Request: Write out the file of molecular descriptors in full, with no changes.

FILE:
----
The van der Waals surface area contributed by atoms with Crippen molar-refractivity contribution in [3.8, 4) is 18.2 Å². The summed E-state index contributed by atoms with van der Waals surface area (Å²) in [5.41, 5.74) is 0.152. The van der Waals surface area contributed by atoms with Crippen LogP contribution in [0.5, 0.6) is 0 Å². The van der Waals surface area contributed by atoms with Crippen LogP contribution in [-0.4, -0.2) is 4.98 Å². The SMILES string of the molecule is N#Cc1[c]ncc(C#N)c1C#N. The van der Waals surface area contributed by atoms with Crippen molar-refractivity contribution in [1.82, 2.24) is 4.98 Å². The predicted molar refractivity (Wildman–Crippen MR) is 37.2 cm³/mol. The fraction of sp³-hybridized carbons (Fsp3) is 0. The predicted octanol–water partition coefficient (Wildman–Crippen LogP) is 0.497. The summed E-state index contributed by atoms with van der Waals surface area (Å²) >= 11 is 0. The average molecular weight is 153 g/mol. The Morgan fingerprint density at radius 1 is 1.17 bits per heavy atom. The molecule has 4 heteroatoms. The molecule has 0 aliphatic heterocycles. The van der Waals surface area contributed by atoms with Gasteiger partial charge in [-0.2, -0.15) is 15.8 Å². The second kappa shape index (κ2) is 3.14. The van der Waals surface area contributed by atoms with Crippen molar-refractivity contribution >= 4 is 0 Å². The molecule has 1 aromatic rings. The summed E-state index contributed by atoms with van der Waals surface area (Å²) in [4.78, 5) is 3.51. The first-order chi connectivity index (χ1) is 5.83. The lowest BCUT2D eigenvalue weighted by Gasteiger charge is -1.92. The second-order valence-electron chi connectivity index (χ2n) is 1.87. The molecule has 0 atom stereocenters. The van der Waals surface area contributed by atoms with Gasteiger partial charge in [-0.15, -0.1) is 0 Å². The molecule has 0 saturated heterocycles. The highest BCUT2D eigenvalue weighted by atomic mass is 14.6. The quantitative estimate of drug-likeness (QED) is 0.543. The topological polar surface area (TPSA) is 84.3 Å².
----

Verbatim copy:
The van der Waals surface area contributed by atoms with Crippen molar-refractivity contribution in [3.8, 4) is 18.2 Å². The summed E-state index contributed by atoms with van der Waals surface area (Å²) in [5.41, 5.74) is 0.152. The van der Waals surface area contributed by atoms with Crippen LogP contribution in [0.5, 0.6) is 0 Å². The van der Waals surface area contributed by atoms with Crippen LogP contribution in [-0.4, -0.2) is 4.98 Å². The SMILES string of the molecule is N#Cc1[c]ncc(C#N)c1C#N. The van der Waals surface area contributed by atoms with Crippen molar-refractivity contribution in [1.82, 2.24) is 4.98 Å². The predicted molar refractivity (Wildman–Crippen MR) is 37.2 cm³/mol. The fraction of sp³-hybridized carbons (Fsp3) is 0. The predicted octanol–water partition coefficient (Wildman–Crippen LogP) is 0.497. The summed E-state index contributed by atoms with van der Waals surface area (Å²) >= 11 is 0. The average molecular weight is 153 g/mol. The Morgan fingerprint density at radius 1 is 1.17 bits per heavy atom. The molecule has 4 heteroatoms. The molecule has 0 aliphatic heterocycles. The van der Waals surface area contributed by atoms with Gasteiger partial charge in [-0.2, -0.15) is 15.8 Å². The second kappa shape index (κ2) is 3.14. The van der Waals surface area contributed by atoms with Crippen molar-refractivity contribution >= 4 is 0 Å². The molecule has 1 aromatic rings. The summed E-state index contributed by atoms with van der Waals surface area (Å²) in [4.78, 5) is 3.51. The first-order chi connectivity index (χ1) is 5.83. The lowest BCUT2D eigenvalue weighted by Gasteiger charge is -1.92. The second-order valence-electron chi connectivity index (χ2n) is 1.87. The molecule has 0 atom stereocenters. The van der Waals surface area contributed by atoms with Gasteiger partial charge in [-0.15, -0.1) is 0 Å². The molecule has 0 saturated heterocycles. The highest BCUT2D eigenvalue weighted by atomic mass is 14.6. The quantitative estimate of drug-likeness (QED) is 0.543. The topological polar surface area (TPSA) is 84.3 Å².